South Carolina's Aliyah Boston sets double-double mark; Texas A&M's Gary Blair coaches last home game

On a historic night in SEC women's basketball, South Carolina star forward Aliyah Boston set the league's women's record for consecutive doubles-doubles at 20, and Gary Blair coached his last game on the Texas A&M court named after him.

No. 1 South Carolina earned the SEC regular-season title outright with an 89-48 victory at Texas A&M. The Gamecocks had already clinched the No. 1 seed in next week's SEC tournament with their win Sunday over Tennessee.

Boston, the favorite for national player of the year, had 18 points and 10 rebounds, eclipsing the 19 straight double-doubles by LSU's Sylvia Fowles in 2006-07.

"I think I celebrated a little bit," Boston told SEC Network after the game. "I'm just very excited. I'm just thankful to God that I'm able to do this. I'm thankful to my teammates."

Boston is the fifth woman in Division I history to have at least 20 consecutive double-doubles, according to ESPN Stats & Information research. DePaul freshman Aneesah Morrow also joined that list this season; she currently has 21.

The others are Oklahoma's Courtney Paris, who had streaks of 33, 31, 28 and 20 double-doubles from 2005 to 2009; Cal's Kristine Angiwe, who had 32 straight in 2018-19; and Robert Morris' Artemis Spanou, who had 24 straight in 2012-13.

"This league is a tough league," South Carolina coach Dawn Staley said. "This league puts you in position to do some historical things. And that's exactly what it did for Aliyah. I'm so happy for her. She etches her name in history.

"But I know she would deflect and give credit to her teammates. I have to share one moment, because it's kind of the epitome of our team. In the third quarter, Brea Beal and Aliyah were near each other for a rebound and Brea was like, 'Go get it.' That is the type of friends and teammates they are. No one wanted her to get it more than her sisters."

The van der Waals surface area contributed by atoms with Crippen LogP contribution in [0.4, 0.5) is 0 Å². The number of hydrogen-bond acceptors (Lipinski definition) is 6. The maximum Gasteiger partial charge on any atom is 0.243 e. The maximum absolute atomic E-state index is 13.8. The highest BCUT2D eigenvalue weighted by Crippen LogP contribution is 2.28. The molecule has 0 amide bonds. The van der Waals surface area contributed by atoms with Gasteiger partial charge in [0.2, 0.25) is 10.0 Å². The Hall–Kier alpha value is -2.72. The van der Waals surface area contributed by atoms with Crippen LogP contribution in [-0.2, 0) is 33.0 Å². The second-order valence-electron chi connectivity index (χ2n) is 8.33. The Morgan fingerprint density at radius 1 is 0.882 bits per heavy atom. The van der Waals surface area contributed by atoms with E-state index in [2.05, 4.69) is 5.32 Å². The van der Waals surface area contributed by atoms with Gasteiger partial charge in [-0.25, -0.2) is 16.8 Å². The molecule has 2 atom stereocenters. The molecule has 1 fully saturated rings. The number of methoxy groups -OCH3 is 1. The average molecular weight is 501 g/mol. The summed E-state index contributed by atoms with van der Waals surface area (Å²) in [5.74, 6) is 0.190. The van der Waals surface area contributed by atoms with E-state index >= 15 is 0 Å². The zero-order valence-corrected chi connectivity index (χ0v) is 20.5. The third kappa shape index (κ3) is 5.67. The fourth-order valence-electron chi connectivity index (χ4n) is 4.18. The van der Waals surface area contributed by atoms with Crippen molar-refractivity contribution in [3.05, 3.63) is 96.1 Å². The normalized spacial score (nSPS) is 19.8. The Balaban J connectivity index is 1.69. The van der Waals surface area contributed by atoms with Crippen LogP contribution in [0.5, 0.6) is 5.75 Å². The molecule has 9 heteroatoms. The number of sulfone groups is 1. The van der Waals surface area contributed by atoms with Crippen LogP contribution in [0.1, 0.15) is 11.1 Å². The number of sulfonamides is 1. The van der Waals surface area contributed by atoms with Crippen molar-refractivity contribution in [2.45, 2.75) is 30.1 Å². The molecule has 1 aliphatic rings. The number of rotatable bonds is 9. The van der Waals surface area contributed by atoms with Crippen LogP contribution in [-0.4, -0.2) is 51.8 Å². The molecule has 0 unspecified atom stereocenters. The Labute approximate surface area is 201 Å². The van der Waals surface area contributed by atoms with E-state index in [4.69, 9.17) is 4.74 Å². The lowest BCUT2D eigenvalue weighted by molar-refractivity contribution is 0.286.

Staley opened her postgame video call, though, by praising Blair, who is in his 37th and final year as a college head coach. Blair, 76, had success at Stephen F. Austin and Arkansas (going to the 1998 women's Final Four) before taking over at Texas A&M in 2003-04. He won the Aggies program's first national championship in 2011, beating McNeese State, Rutgers, Georgia, Baylor, Stanford and Notre Dame to do it.

"In the world in which a large portion of guys don't think our game is worth looking at or following, coaches like Coach Blair dedicated their entire lives to girls' and women's basketball," Staley said. "Certainly it's much deserved [they] named the court after him. I respect Coach Blair a great deal for winning championships and doing it the right way.

"Coach Blair has given so much of himself. I'm sure he missed a lot of family time, all because he sacrificed for the betterment of our game. So I just told him thank you. I hope his retirement is as fulfilling as basketball was for him."

Under Blair, the Aggies made one Final Four and two other trips to the Elite Eight. Last season, Texas A&M was the SEC regular-season champion, going 25-3 and making the NCAA Sweet 16.

This has been a difficult season for the Aggies, who fell to 14-12 overall and 4-10 in the SEC. But Blair, who is 852-345 overall as a college head coach, has remained upbeat. He addressed the crowd at Reed Arena after the game, saying he plans to become a fan of Texas A&M sports like them, but that he has cherished his career.

"Why do I do it?" Blair said. "Because I love it. I think I can make a difference in people's lives."